There are three basic ways in which you can relate to your feelings.

The first is to identify with them. People who do this, tend to feel their feelings intensely in their entire body to the point they may become their feelings. They ARE sad, they ARE happy.

The upside of this is that you can tap into a vital source of information about your functioning and relationships, both at work and at home. The downside is that feelings can hijack or overwhelm your system, which can mean getting stuck in a bad vibe or making rash decisions.

The second way to relate to your feelings is to dissociate or to observe them from a tremendous distance. You think about your feelings and conceptualise them to the point they are ideas more than embodied states.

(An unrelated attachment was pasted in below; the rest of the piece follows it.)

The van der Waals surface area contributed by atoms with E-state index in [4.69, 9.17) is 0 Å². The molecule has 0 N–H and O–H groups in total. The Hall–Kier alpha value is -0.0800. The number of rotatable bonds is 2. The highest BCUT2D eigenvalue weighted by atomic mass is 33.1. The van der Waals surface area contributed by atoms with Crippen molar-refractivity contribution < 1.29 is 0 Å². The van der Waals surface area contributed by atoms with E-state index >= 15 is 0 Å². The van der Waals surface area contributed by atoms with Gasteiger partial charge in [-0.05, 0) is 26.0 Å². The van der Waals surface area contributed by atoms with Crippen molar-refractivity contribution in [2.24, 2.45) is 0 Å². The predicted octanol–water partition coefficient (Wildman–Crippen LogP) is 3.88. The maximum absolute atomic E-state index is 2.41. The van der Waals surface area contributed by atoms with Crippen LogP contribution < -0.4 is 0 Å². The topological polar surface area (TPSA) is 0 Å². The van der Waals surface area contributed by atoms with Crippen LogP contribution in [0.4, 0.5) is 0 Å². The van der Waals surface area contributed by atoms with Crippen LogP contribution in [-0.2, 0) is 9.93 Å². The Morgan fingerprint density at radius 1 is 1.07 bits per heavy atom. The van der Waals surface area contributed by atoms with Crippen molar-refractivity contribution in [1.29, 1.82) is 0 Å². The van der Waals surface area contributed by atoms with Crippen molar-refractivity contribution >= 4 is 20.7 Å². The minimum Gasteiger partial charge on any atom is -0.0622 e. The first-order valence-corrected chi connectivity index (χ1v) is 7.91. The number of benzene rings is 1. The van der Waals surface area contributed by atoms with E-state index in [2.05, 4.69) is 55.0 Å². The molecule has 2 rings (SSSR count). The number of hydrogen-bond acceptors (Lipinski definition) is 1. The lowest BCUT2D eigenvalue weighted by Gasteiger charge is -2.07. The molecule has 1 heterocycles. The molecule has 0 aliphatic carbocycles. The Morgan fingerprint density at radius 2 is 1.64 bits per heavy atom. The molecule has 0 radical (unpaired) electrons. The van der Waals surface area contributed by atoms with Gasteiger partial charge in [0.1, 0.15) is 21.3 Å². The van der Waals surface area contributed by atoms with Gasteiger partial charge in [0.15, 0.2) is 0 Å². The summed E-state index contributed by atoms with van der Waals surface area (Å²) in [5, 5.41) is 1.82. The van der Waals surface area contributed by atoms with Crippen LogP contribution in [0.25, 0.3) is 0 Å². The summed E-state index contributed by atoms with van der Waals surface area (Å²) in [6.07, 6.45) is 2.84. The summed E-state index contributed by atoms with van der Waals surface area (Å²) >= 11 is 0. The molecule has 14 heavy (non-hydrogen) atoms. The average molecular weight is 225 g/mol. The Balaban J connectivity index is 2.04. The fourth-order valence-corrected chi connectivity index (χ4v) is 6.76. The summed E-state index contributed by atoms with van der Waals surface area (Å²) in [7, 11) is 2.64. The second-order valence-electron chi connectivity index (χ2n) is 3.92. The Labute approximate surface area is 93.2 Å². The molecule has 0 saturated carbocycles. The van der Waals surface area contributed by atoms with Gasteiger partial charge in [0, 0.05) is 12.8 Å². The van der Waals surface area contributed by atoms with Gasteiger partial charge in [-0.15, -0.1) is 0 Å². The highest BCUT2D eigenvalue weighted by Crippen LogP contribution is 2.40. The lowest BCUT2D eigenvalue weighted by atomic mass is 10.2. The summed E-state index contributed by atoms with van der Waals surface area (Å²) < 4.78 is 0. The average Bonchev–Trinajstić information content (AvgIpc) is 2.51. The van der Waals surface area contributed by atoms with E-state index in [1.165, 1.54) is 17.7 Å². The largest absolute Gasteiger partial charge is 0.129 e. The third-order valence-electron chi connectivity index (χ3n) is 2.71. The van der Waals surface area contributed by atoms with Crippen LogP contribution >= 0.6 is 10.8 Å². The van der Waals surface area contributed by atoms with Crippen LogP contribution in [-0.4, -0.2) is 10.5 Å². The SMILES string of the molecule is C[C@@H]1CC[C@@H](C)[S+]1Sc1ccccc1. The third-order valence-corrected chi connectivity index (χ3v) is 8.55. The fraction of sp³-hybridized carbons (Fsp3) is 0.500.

Sometimes this can be useful, for example when shielding yourself from (prolonged) negative states. But the cost is great. You loose touch with yourself and find it increasingly hard to relate to others.

The third way, is to relate to your feelings as if they were an autonomous part within you. Rather than saying “I am sad”, you say “There is sadness within me”. Instead of becoming your anger, you can notice anger inside of you.

This distance gives us the freedom to listen to and respond to our feelings without being controlled by them. Instead, we can relate to our feelings with care, curiosity and acceptance, which makes it far, far easier to deal with negative states like sadness or fear.

It is possible to learn this third approach, for example through meditation, yoga or any other body art. It takes a while to learn, but it is worthwhile. It enriches your relationships, your leadership and your sense of self.

Ilja van Roon

P.S. If you want to learn more about this third approach, treat yourself to a Free Exploration to find out.